A federal court judge in Columbus, Ohio, refused to dismiss a case against Nationwide Mutual Insurance Co. and its 401(k) plan fiduciaries by participants who said they received a lower crediting rate for a guaranteed investment contract than participants outside the plan.
A crediting rate is the interest rate applied to the book value of a stable value investment contract.
The plaintiffs sued in January 2020 and amended their complaint in October 2020 seeking class-action status in Sweeney et al. vs. Nationwide Mutual Insurance Co. et al.
In addition to complaining about an allegedly unfavorable crediting rate, the plaintiffs also accused Nationwide and some of its affiliates of self-dealing in the management of the guaranteed investment contract.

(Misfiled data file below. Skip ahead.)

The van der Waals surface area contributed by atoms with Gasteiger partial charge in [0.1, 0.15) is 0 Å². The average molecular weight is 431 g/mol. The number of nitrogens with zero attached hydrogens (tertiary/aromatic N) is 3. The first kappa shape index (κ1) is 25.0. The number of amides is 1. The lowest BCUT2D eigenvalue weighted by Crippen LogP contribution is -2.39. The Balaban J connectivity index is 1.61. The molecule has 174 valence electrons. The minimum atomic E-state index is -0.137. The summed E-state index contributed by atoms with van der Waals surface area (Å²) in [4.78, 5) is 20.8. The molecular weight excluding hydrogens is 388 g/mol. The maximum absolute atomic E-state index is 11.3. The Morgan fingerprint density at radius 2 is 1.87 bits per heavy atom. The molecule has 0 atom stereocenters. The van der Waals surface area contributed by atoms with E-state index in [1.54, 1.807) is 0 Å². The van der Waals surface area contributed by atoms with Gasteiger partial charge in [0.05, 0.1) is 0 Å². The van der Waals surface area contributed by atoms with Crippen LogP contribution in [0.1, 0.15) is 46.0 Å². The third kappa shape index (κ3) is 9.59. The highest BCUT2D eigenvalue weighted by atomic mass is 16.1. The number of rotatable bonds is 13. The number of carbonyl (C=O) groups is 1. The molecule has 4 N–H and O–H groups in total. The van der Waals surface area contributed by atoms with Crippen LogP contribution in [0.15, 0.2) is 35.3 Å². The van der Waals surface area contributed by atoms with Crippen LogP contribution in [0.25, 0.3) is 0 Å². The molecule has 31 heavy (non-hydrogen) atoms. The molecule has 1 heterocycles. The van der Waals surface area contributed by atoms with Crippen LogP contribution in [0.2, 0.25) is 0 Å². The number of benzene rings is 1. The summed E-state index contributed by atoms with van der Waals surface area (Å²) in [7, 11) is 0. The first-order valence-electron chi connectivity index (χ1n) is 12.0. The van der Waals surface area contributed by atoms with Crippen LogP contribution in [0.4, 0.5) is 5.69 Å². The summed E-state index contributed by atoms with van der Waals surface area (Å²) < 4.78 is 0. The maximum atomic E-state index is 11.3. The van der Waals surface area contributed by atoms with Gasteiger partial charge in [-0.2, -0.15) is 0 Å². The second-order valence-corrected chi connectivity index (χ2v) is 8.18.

"The court is persuaded by plaintiffs' interpretation" of their complaint alleging one affiliate's dealing with the plan was "intended to benefit" the affiliate, U.S. District Judge James L. Graham wrote March 18. Mr. Graham wrote that plaintiffs have been persuasive in their allegation that one affiliate "earned compensation which resulted from its self-interested actions."
Nationwide Savings Plan. Columbus, Ohio, had $7.54 billion in assets as of Dec. 31, 2020, according to the latest Form 5500.